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In January 2009, RAND launched the COMPARE website, a tool to help policymakers understand the possible effects of health care reform. The information on the COMPARE website synthesizes what is currently known about health care in the United States, provides information on health care policy proposals, and estimates the impact of commonly discussed policies. In this briefing the author presents an overview of COMPARE and shows the estimated effect of four policies: employer mandates, Medicaid and SCHIP expansions, individual mandates, and refundable tax credits. For each option, the impact on coverage varies substantially depending on how the policies are designed. Features such as eligibility rules for subsidies and penalties levied for noncompliance with mandates can have a large effect on the outcome of health care reform. None of the policy options considered would achieve universal coverage. However, an individual mandate with high subsidies and a high noncompliance penalty could reduce uninsurance by roughly 75 percent. Implementing such a mandate could result in approximately 96 percent of the U.S. population becoming insured. However, the effect of the individual mandate will depend both on the size of subsidies and the magnitude of the noncompliance penalty. From the government standpoint, tax credits and Medicaid expansions could lead to the largest increases in spending. State budgets could be affected by Medicaid and SCHIP expansions, if states are required to fund part of the new coverage. Costs associated with tax credits would likely be borne by the federal government.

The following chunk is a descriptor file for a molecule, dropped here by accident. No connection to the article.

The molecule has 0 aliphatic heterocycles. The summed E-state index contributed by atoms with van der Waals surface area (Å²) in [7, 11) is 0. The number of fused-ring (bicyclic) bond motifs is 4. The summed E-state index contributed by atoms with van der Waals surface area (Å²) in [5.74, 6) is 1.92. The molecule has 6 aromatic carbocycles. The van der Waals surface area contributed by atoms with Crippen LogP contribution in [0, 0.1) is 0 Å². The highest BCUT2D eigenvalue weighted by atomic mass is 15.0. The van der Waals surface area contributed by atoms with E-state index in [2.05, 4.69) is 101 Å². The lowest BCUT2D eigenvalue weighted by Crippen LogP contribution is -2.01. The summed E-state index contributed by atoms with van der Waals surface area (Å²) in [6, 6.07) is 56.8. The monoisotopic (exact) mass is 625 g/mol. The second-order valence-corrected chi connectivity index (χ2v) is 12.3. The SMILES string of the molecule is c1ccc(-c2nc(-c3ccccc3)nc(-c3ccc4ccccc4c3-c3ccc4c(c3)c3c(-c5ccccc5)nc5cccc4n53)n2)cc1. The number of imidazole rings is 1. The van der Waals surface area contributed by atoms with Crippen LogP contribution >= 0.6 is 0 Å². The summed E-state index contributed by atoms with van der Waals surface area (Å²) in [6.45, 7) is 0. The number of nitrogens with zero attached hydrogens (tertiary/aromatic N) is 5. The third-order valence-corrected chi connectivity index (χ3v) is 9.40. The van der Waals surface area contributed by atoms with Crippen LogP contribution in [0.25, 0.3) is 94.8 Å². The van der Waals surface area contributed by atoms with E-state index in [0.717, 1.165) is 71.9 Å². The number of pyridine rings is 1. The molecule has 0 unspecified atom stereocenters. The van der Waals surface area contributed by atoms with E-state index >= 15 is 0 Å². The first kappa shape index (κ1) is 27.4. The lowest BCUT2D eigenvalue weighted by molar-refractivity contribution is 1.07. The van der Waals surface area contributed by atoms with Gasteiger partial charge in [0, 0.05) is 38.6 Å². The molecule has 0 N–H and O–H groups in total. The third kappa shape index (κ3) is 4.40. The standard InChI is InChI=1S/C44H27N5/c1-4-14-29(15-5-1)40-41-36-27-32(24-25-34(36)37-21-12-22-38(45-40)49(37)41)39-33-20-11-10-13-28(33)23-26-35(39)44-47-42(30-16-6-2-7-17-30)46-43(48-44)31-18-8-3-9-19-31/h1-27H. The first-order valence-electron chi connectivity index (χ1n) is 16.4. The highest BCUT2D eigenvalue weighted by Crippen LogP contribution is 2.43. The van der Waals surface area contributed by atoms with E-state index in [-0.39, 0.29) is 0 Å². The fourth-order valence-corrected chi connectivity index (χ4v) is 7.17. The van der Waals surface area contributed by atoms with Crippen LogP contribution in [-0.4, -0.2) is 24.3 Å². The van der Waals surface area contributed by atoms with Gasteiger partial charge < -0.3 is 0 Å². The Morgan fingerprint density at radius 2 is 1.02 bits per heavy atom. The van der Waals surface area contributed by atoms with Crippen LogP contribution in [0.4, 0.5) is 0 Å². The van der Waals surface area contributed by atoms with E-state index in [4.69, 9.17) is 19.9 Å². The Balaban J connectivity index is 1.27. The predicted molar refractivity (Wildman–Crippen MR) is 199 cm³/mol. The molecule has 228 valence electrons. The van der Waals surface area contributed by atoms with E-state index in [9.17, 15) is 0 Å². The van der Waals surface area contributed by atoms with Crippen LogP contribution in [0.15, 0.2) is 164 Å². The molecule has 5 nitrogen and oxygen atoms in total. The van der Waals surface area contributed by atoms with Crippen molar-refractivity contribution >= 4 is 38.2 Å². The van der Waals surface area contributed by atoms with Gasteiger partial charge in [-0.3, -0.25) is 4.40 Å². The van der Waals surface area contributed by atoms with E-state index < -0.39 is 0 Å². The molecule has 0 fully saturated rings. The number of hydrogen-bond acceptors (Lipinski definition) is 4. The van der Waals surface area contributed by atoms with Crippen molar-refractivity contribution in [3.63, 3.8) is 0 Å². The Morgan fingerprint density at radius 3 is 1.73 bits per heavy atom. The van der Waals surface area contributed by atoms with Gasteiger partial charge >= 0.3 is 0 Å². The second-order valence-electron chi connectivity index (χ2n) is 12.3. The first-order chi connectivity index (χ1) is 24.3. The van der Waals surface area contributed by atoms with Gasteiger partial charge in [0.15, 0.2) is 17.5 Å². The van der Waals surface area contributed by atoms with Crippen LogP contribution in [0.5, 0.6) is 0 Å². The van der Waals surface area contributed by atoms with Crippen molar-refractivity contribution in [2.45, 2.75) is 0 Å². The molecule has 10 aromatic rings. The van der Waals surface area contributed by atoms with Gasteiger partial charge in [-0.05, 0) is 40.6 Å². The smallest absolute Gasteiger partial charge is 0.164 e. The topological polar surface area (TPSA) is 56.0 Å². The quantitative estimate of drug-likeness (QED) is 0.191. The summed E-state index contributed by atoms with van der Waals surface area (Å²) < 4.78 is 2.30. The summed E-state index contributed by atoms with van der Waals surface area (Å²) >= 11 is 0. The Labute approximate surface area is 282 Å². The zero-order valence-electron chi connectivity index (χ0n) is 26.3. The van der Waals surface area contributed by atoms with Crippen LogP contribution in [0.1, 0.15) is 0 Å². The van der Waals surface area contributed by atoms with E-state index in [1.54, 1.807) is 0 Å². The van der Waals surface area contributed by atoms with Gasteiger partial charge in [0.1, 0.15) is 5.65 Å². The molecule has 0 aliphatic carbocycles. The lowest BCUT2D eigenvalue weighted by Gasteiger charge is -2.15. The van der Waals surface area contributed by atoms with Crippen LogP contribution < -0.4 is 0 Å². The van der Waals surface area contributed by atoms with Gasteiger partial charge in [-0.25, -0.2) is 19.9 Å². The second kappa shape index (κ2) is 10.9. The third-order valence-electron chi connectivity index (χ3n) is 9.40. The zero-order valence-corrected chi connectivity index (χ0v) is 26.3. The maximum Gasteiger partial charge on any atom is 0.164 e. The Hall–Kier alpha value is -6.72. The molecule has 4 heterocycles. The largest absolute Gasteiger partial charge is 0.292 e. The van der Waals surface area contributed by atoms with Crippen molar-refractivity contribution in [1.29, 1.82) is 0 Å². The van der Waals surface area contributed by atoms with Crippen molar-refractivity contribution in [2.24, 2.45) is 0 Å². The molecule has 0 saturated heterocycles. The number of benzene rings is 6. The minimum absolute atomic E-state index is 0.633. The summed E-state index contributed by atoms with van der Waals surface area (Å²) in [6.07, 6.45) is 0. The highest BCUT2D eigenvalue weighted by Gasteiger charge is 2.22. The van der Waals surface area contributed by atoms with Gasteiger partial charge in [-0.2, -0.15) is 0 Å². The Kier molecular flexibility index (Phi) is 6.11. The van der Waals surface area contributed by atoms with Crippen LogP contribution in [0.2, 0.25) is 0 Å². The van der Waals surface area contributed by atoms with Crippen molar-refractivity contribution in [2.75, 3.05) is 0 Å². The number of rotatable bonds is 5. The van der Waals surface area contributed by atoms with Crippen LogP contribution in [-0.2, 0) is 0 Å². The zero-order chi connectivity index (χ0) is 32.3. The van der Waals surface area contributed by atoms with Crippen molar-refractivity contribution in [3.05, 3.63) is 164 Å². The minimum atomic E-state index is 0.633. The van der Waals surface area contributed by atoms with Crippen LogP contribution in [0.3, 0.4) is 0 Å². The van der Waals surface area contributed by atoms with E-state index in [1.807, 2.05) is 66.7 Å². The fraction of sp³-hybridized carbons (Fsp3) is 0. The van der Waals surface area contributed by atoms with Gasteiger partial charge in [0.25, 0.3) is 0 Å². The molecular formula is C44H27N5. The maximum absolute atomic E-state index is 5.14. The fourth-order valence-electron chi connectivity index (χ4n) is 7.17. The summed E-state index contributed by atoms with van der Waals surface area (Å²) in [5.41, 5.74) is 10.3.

The research described in this report was conducted in RAND Health, a division of the RAND Corporation.

This report is part of the RAND Corporation documented briefing series. RAND documented briefings are based on research presented to a client, sponsor, or targeted audience in briefing format. Additional information is provided in the documented briefing in the form of the written narration accompanying the briefing charts. All RAND documented briefings undergo rigorous peer review to ensure that they meet high standards for research quality and objectivity. However, they are not expected to be comprehensive and may present preliminary findings. Major research findings are published in the monograph series; supporting or preliminary research is published in the technical report series.

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